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Afghanistan’s relentless opium woes have a 'new seed in town,' and it comes from China

An Afghan farmer collects raw opium as he works in a poppy field in Khogyani District of Nangarhar province on April 29, 2013.
Noorullah Shirzada | AFP | Getty Images

A problem that Afghanistan and international governments have tried to eradicate for decades is only getting worse, and China is a big reason why.

Last week, Afghanistan released new data showing opium production is surging, information that dovetailed with a widely circulated 2016 United Nations Office on Drugs and Crime (UNODC) report that showed similar findings. The primary problem is a new strain of genetically modified seed that comes from China, which allows poppies to be grown year round. The so-called Chinese seeds began appearing in 2015, according to the UNODC, leading to a massive 43 percent surge in production last year.

According to a separate report from the Institute for War and Peace Reporting, the growth cycle of opium in Afghanistan is now around two months, when it used to take three times as long to grow the crop and process it into heroin. That means heroin can now be cultivated on a year-round basis, the report noted.

"We are aware of the new seed in town," Afghan government spokesperson Javid Faisal told CNBC in an interview. The war-torn country is working to gather more information about the new opium seed, and the government is in "search to find ways to avoid its traffic," Faisal added.

Although the plants are farmed legally for pharmaceutical purposes in China, the appearance across the border in Afghanistan has exacerbated a long-running headache for Afghan officials. For years, the country and international organizations have struggled to contain the ceaseless cultivation and multi-billion dollar sales of opium, widely considered to be Afghanistan's biggest source of economic activity.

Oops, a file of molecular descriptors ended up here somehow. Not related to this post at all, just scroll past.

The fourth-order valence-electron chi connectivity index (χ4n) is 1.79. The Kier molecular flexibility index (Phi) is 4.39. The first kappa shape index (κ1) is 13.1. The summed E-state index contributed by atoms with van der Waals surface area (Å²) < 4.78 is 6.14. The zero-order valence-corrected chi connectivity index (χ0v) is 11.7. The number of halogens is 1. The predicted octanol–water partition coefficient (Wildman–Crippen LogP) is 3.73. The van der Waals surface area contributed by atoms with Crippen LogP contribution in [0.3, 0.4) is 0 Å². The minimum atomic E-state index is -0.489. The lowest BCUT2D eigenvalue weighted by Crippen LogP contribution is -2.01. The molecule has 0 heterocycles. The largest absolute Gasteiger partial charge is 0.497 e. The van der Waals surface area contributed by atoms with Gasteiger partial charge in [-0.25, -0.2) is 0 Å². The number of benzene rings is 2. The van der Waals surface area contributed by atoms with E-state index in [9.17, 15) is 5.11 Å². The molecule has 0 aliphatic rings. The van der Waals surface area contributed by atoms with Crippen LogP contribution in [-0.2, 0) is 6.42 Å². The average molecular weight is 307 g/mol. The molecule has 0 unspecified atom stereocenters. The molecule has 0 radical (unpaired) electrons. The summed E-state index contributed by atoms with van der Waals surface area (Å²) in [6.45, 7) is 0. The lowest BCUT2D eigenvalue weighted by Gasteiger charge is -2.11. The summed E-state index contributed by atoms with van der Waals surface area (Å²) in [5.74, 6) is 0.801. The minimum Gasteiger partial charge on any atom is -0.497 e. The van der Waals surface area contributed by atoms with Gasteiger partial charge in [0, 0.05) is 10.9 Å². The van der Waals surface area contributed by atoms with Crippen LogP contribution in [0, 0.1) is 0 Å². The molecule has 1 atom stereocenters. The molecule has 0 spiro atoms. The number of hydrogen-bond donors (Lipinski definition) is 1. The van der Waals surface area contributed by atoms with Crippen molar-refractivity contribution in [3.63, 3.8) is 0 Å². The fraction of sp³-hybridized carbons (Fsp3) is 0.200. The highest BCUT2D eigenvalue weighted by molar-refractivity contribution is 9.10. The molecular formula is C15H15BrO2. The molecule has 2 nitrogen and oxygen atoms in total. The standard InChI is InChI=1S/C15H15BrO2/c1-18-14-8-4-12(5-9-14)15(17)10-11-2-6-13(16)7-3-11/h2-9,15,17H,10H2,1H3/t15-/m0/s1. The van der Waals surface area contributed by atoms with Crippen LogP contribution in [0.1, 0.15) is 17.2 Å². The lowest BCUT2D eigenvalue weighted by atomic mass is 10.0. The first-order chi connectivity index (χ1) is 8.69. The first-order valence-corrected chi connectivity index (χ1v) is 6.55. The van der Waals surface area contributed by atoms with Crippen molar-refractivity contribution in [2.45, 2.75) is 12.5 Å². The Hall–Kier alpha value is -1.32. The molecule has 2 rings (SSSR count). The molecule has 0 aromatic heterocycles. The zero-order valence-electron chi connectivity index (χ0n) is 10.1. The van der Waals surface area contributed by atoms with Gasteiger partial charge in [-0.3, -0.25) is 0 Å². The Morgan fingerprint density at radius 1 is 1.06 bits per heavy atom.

The Afghan government said most of the opiate produced within the country is being sold in the global drug market, with Russia and Pakistan absorbing much of those exports. Europe is also a prime destination, as is North America. More than 47,000 people died from prescription and illegal opioids overdoses last year, according to the CDC report.

In 2007, UNODC data estimated the Afghan export value of opiates to be around $4 billion. Ten years later, that number has only gone up as the Taliban continue to use opiate revenue to fuel its insurgency against the Afghan government and NATO forces.

Faisal told CNBC that Taliban forces "cultivate themselves" with the opium, and that a whopping 90 percent of poppy fields are "in the areas which are under the Taliban control. They get a tenth of the opium produced in Afghanistan."

The opium problem has mushroomed despite the U.S.'s best efforts to eradicate poppy crops. In a January report, the Pentagon's Special Inspector General for Afghanistan Reconstruction (SIGAR), the U.S. oversight agency for Afghan reconstruction efforts, said the U.S. has committed more than $8.5 billion to counter-narcotics efforts in Afghanistan. Still, Afghanistan remains the world's top opium producer.

Pentagon representatives declined to comment to CNBC about the rise of the new Chinese seed.

The Afghan opium trade remains a key source of funding for the Taliban, which is also benefiting from an influx of money from Saudi Arabia. The conundrum is unlikely to be resolved in the foreseeable future, as Taliban forces recently gained a key district in Helmand — a major hub for poppy production — ahead of the plant's peak season.

"We once again ask our international partners to close the international [opium] market" said Afghan government spokesperson to CNBC. The opium problem in Afghanistan is a global concern.